$ dig +short nginx.example.org. 126.96.36.199
Now you can experiment and watch how ExternalDNS makes sure that your DNS records are configured as desired. Here are a couple of things you can try out:
The tutorials section contains examples, including Ingress resources, and shows you how to set up ExternalDNS in different environments such as other cloud providers and alternative Ingress controllers.
If using a txt registry and attempting to use a CNAME the
--txt-prefix must be set to avoid conflicts. Changing
--txt-prefix will result in lost ownership over previously created records.
ExternalDNS was built with extensibility in mind. Adding and experimenting with new DNS providers and sources of desired DNS records should be as easy as possible. It should also be possible to modify how ExternalDNS behaves—e.g. whether it should add records but never delete them.
Here’s a rough outline on what is to come (subject to change):
Have a look at the milestones to get an idea of where we currently stand.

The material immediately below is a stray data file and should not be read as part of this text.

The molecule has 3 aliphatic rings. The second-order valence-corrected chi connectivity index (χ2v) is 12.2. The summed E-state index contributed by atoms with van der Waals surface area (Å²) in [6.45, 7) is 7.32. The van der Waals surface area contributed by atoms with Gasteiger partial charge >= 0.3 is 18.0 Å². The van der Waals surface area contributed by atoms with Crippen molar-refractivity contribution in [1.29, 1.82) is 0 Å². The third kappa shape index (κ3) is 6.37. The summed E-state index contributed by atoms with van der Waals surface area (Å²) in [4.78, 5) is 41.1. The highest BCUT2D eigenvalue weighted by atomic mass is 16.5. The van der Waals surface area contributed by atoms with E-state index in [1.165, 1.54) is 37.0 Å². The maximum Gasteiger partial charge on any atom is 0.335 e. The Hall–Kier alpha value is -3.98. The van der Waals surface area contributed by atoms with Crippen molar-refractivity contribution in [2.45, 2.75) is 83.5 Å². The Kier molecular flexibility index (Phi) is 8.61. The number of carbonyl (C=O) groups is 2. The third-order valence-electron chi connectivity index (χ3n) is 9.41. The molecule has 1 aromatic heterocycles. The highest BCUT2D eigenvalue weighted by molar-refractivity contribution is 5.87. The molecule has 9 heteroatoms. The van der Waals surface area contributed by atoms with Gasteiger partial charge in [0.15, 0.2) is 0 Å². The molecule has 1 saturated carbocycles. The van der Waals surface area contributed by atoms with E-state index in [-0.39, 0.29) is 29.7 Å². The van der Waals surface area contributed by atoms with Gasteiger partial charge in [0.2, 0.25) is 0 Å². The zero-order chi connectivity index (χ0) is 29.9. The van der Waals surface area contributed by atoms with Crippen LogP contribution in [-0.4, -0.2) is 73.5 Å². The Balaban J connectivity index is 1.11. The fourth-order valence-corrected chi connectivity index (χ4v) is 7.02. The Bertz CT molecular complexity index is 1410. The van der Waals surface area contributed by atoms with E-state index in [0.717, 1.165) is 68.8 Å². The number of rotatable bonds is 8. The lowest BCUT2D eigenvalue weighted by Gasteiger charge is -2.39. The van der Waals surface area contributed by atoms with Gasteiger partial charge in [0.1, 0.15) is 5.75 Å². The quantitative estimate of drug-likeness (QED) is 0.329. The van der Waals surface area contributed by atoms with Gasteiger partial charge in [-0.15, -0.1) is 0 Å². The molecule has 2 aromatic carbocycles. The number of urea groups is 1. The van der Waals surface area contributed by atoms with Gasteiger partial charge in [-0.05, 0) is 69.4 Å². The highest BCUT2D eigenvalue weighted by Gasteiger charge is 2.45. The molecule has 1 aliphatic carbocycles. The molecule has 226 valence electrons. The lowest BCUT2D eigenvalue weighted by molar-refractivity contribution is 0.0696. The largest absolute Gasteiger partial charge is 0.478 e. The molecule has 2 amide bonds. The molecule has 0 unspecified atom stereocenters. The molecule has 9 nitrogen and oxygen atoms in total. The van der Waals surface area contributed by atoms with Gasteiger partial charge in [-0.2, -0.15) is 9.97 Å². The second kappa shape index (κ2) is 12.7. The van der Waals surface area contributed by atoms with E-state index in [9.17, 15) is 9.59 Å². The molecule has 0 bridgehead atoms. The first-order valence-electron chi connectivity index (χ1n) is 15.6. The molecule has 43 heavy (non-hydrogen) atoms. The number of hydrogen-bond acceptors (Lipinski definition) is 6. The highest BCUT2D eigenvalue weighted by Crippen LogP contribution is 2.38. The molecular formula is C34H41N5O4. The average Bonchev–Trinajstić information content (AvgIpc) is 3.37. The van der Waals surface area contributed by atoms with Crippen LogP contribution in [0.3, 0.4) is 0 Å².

We encourage you to get involved with ExternalDNS, as users, contributors or as new maintainers that can take over some parts like different providers and help with code reviews.
Providers which currently need maintainers:
Any provider should have at least one maintainer. It would be nice if you run it in production, but it is not required. You should check changes and make sure your provider is working correctly.
It would be also great to have an automated end-to-end test for different cloud providers, so help from Kubernetes maintainers and their idea on how this can be done would be valuable.
If you are interested please reach out to us on the Kubernetes slack in the #external-dns channel.
For an overview on how to write new Sources and Providers check out Sources and Providers.
ExternalDNS is an effort to unify the following similar projects in order to bring the Kubernetes community an easy and predictable way of managing DNS records across cloud providers based on their Kubernetes resources:
Participation in the Kubernetes community is governed by the Kubernetes Code of Conduct.